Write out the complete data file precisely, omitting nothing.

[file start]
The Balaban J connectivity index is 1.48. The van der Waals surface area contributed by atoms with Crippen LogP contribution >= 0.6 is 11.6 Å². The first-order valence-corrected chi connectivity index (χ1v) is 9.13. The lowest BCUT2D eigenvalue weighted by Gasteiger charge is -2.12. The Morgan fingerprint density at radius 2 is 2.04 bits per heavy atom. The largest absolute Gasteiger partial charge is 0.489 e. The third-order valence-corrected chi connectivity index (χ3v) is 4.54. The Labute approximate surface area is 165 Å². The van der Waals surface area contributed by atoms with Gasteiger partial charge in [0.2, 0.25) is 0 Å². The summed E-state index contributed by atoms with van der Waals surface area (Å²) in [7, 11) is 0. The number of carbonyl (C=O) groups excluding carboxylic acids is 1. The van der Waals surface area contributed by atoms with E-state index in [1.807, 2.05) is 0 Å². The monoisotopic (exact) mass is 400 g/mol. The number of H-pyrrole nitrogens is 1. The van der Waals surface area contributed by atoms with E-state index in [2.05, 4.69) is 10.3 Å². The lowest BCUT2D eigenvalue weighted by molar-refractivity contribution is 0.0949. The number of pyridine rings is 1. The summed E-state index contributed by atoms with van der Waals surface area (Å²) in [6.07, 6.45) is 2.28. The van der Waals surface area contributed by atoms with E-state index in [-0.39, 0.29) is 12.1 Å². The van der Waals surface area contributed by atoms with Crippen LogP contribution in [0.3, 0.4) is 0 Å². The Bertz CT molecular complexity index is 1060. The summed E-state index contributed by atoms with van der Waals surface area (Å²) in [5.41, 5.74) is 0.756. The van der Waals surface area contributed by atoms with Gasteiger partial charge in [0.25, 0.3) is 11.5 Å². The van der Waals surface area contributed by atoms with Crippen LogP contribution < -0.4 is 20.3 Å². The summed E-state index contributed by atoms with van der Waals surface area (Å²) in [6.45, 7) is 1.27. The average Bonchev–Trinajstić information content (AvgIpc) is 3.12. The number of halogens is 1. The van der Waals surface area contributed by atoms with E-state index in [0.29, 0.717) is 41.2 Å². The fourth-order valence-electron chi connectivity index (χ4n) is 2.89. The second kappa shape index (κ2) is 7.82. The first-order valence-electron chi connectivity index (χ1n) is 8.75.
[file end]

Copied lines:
The Balaban J connectivity index is 1.48. The van der Waals surface area contributed by atoms with Crippen LogP contribution >= 0.6 is 11.6 Å². The first-order valence-corrected chi connectivity index (χ1v) is 9.13. The lowest BCUT2D eigenvalue weighted by Gasteiger charge is -2.12. The Morgan fingerprint density at radius 2 is 2.04 bits per heavy atom. The largest absolute Gasteiger partial charge is 0.489 e. The third-order valence-corrected chi connectivity index (χ3v) is 4.54. The Labute approximate surface area is 165 Å². The van der Waals surface area contributed by atoms with Gasteiger partial charge in [0.2, 0.25) is 0 Å². The summed E-state index contributed by atoms with van der Waals surface area (Å²) in [7, 11) is 0. The number of carbonyl (C=O) groups excluding carboxylic acids is 1. The van der Waals surface area contributed by atoms with E-state index in [1.807, 2.05) is 0 Å². The monoisotopic (exact) mass is 400 g/mol. The number of H-pyrrole nitrogens is 1. The van der Waals surface area contributed by atoms with E-state index in [2.05, 4.69) is 10.3 Å². The lowest BCUT2D eigenvalue weighted by molar-refractivity contribution is 0.0949. The number of pyridine rings is 1. The summed E-state index contributed by atoms with van der Waals surface area (Å²) in [6.07, 6.45) is 2.28. The van der Waals surface area contributed by atoms with E-state index in [-0.39, 0.29) is 12.1 Å². The van der Waals surface area contributed by atoms with Crippen LogP contribution in [0.3, 0.4) is 0 Å². The Bertz CT molecular complexity index is 1060. The summed E-state index contributed by atoms with van der Waals surface area (Å²) in [5.41, 5.74) is 0.756. The van der Waals surface area contributed by atoms with Gasteiger partial charge in [0.25, 0.3) is 11.5 Å². The van der Waals surface area contributed by atoms with Crippen LogP contribution < -0.4 is 20.3 Å². The summed E-state index contributed by atoms with van der Waals surface area (Å²) in [6.45, 7) is 1.27. The average Bonchev–Trinajstić information content (AvgIpc) is 3.12. The number of halogens is 1. The van der Waals surface area contributed by atoms with E-state index in [0.29, 0.717) is 41.2 Å². The fourth-order valence-electron chi connectivity index (χ4n) is 2.89. The second kappa shape index (κ2) is 7.82. The first-order valence-electron chi connectivity index (χ1n) is 8.75.